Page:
Health Bill Will Hike Medicare Drug Coverage Premiums 20 Percent, Says CBO
September 3, 2009 - 3:41 PMIf the health-care reform bill under consideration in the House of Representatives becomes law, seniors will pay Medicare prescription drug program premiums that are 20-percent higher than they would be under current law, says the Congressional Budget Office.
The increase in premiums will start with an average 5-percent hike in 2011 and reach 20 percent by 2019.
The CBO estimated the increase in premiums in response to an inquiry from Rep. Dave Camp (R.-Mich.), the ranking Republican on the House Ways and Means Committee, who wanted to know how changes to the Medicare system that are incorporated into the House version of the health-care reform bill would impact the premiums paid by seniors for their prescription drug benefit—known as Medicare Part D.
“Overall, CBO estimates that enacting the proposed changes would lead to an average increase in premiums for Part D beneficiaries, above those under current law, of about 5 percent by 2011,” CBO Director Douglas Elmendorf said to Camp in a letter. “That effect would rise over time and reach about 20 percent in 2019.”
The increase in premiums would be tied to increased coverage that closes the so-called doughnut hole in current Medicare prescription drug coverage.
The “doughnut hole” works like this: Once a senior’s total drugs costs--what Medicare pays, plus the deductible and co-payments--exceed a certain amount ($2,700 in 2009), Medicare will cover no more of the person’s drug costs that year until the person spends a certain amount out of his or her own pocket ($4,350 in 2009). When a senior reaches the upper threshold of the “doughnut hole,” catastrophic drug coverage kicks in automatically and Medicare pays 95 percent of the person’s additional drug costs for the remainder of the year.
Under the health care bill in the House of Representatives, H.R. 3200, the “doughnut hole” would be phased out by 2022, when Medicare Part D would cover prescription drug purchases within the window it does not cover as of now.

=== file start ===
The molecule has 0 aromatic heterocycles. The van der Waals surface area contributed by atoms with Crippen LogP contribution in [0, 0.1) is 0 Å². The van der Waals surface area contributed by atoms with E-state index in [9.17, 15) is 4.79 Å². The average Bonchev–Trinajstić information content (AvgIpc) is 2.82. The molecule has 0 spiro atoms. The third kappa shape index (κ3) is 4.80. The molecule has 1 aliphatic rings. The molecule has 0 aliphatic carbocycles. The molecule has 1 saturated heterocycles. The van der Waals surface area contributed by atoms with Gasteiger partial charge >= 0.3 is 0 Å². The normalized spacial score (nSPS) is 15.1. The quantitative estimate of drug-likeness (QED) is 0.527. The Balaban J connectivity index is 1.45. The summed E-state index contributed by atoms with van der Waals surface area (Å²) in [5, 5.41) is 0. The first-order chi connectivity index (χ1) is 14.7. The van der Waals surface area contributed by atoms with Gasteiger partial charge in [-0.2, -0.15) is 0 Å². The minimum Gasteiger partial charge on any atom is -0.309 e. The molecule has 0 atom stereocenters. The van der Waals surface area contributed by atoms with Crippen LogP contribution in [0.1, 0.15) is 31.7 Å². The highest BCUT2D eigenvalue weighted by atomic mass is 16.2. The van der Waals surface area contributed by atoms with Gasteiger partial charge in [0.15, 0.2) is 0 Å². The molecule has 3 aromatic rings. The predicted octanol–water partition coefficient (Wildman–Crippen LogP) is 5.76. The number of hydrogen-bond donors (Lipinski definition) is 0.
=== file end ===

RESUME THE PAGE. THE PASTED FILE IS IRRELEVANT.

“Beyond the 10-year budget window, the premiums would increase slightly more until the doughnut hole was eliminated in 2022, beyond that point, enrollees premiums would grow along with the cost for covered drugs,” says CBO.
The change in the rules would have a varying net financial impact on individual seniors, depending on the volume of their prescription drug use.
“Of course, the effect of total spending would vary among beneficiaries: Those who ended up purchasing a relatively small amount of drugs in a year would pay more in additional premiums than they would gain from lower cost sharing, while those who purchased a relatively large amount of drugs in a year would gain more from lower cost sharing than they would pay in higher premiums,” says CBO.
About 3.8 million seniors were subject to the “doughnut hole” in 2007, according to the Center for Medicare and Medicaid Services (CMS).
Rep. Camp argues that most seniors would suffer a net financial loss under the change envisioned in the health-care bill.
Among Medicare Part D beneficiaries, he said in a statement citing data from CMS, 10.9 percent would save money under the Democratic health bill, while about 76 percent would pay more.
“Health care reform should make health care more affordable, not more expensive,” said Camp. “Clearly, it is time to scrap this bill and start over with open, bipartisan talks.”
However, Robert Kocher of the President’s National Economic Council said in a recent White House video that prescription drugs will become less expensive.
“You will have lower drug costs,” Kocher said. “Right now in the Medicare program, when you reach the point at which Part D can’t cover a drug, you have to pay full price. Under insurance reform, you will pay lower prices for those pills you take.”
However, CBO said in its letter to Rep. Camp that the new rules would cause drug manufacturers to increase prices on new “breakthrough” drugs.
“Drug manufacturers would be constrained from increasing prices for existing drugs but could offset the rebates they would be required to pay for full-benefit dual-eligible individuals by charging higher prices for new drugs – particularly for ‘breakthrough’ drugs (the first drugs that use new mechanisms to treat illnesses),” said CBO.